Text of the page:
And now with Soapcase’s marriage, the count of married wing-mates from IIT stands at two. Soapcase got married last Thursday in Udaipur. Just as Tota had married one of his class-mates, Soapcase married his. And just as hard as I had danced in Tota’s wedding earlier this year, I danced in Soapcase’s wedding. Except that this time, Tota was dancing with me and not seated atop some decorated ghodi the way it was in his own wedding.
Thanks to Soapcase’s marriage, I finally met Tota after so many months. And Maina. And it felt nice. It felt nice to see them for the first time after they had tied knots. They looked happy together. They were happy together. And for a change, I wasn’t annoyed to see them together and happy and smiling. For a change, it felt alright. I finally seemed to have found a space amidst the two of them. The best thing about true friendship is that, it never ends. It may hide under the clouds of confusions and emotions at times but eventually the clouds burst. The clouds burst and then it rains and everything gets washed down. Everything but the sparks between hearts that start and sustain any friendship. When Tota, Maina and I sat together, and talked and laughed, we felt those sparks.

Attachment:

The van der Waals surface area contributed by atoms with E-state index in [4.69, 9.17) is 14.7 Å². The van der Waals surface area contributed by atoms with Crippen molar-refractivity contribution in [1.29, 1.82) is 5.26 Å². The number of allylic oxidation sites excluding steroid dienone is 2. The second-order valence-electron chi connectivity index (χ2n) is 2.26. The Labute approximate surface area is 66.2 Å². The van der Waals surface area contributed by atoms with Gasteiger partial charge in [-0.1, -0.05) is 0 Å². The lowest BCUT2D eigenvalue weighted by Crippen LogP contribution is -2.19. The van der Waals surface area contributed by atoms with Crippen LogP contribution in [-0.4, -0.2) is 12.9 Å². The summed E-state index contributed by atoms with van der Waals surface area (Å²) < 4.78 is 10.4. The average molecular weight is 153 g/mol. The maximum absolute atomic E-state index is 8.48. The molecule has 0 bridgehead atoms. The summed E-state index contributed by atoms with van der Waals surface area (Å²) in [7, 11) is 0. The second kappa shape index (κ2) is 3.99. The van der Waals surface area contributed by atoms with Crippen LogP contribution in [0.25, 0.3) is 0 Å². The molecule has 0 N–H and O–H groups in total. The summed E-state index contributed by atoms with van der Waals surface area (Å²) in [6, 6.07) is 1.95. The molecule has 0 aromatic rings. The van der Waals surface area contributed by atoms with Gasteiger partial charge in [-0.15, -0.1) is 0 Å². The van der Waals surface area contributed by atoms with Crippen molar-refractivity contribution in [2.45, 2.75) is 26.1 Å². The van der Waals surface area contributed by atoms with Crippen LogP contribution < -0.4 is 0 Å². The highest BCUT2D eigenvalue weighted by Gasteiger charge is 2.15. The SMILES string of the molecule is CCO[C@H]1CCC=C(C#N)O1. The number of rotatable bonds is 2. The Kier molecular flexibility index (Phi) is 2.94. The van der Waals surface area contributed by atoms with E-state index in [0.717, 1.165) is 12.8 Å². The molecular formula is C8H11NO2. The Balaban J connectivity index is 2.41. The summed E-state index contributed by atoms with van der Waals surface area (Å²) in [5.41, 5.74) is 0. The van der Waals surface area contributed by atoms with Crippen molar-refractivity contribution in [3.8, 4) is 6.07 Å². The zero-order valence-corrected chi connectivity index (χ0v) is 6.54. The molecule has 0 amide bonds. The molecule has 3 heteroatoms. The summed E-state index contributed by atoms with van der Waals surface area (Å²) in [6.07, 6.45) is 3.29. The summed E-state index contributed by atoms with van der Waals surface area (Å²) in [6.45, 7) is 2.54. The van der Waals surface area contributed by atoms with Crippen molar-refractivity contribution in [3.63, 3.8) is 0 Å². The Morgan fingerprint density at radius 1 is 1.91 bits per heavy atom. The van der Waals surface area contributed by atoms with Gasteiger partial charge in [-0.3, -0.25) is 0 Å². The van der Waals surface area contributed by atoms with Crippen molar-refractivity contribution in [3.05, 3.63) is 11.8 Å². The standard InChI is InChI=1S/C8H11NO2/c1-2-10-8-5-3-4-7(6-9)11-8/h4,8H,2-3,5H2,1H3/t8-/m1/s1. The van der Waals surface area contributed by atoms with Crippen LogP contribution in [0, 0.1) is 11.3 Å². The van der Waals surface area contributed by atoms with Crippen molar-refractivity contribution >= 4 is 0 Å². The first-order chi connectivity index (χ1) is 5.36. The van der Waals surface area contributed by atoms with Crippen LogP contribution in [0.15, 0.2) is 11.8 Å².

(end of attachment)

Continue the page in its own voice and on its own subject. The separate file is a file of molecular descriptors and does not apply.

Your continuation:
If you get a chance to go to Udaipur, do visit the City Palace. Not because it is the most stunning palace in the entire world but because the audio-guide that they give you there kicks all asses. For those of you who don’t know what an audio-guide is, it is a gadget that looks like a cross between a cordless phone and a Walkman. Placards with a headphone sign printed on them are placed at various locations inside the palace. Each placard has a different number written over it. Whenever you run into a placard, you are supposed to punch the displayed number on your gadget. When you do that, you hear a brief narration with background music and all that through the headphone. It almost feels like watching NatGeo or Discovery in 3D.
As I was entering the gates of the palace after having paid for the audio-guide (250 bucks including entrance fee), a regular guide asked me if I needed a regular guide.
‘No. Sorry. I have picked up an audio-guide instead’. I moved on. But the guide didn’t give up.
‘Audio guide? But that is so costly. You can still get it refunded. Why do you need to pay so much’?
I paused for a second, looked straight into his eyes and announced in an Amitabh Bachchanish andaaz – ‘Mai ek ameer baap ki bigdi hui aulaad hoon’ – I am a spoiled son of a rich father. Mr. Guide laughed out loud and so did Mr. Bachchan. And as Mr. Bachchan walked in, he sang to himself:
Zindagi to bewafa hai, ek din thukarayegi
maut mehaboobaa hai, apane saath lekar jayegi
mar ke jeene ki adaa jo duniyaan ko sikhlayega
wo Mukaddar ka Sikandar, jaaneman kehlayega